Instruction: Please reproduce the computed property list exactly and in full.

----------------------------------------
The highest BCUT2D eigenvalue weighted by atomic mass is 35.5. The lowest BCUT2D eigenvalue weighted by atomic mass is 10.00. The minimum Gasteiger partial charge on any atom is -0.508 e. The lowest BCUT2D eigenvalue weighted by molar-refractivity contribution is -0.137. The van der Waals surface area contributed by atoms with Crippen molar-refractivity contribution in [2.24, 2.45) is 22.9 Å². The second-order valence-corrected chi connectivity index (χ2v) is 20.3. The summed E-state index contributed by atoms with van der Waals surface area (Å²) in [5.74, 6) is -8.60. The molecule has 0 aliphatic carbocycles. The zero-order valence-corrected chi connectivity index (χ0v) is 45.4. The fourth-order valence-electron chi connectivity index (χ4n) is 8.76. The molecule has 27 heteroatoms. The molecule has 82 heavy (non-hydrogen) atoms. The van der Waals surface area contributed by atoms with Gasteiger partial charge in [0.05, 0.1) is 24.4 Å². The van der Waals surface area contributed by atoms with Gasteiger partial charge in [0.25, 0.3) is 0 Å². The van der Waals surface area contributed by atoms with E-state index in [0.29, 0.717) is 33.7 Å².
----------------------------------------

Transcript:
The highest BCUT2D eigenvalue weighted by atomic mass is 35.5. The lowest BCUT2D eigenvalue weighted by atomic mass is 10.00. The minimum Gasteiger partial charge on any atom is -0.508 e. The lowest BCUT2D eigenvalue weighted by molar-refractivity contribution is -0.137. The van der Waals surface area contributed by atoms with Crippen molar-refractivity contribution in [2.24, 2.45) is 22.9 Å². The second-order valence-corrected chi connectivity index (χ2v) is 20.3. The summed E-state index contributed by atoms with van der Waals surface area (Å²) in [5.74, 6) is -8.60. The molecule has 0 aliphatic carbocycles. The zero-order valence-corrected chi connectivity index (χ0v) is 45.4. The fourth-order valence-electron chi connectivity index (χ4n) is 8.76. The molecule has 27 heteroatoms. The molecule has 82 heavy (non-hydrogen) atoms. The van der Waals surface area contributed by atoms with Gasteiger partial charge in [0.05, 0.1) is 24.4 Å². The van der Waals surface area contributed by atoms with Gasteiger partial charge in [0.25, 0.3) is 0 Å². The van der Waals surface area contributed by atoms with E-state index in [0.29, 0.717) is 33.7 Å².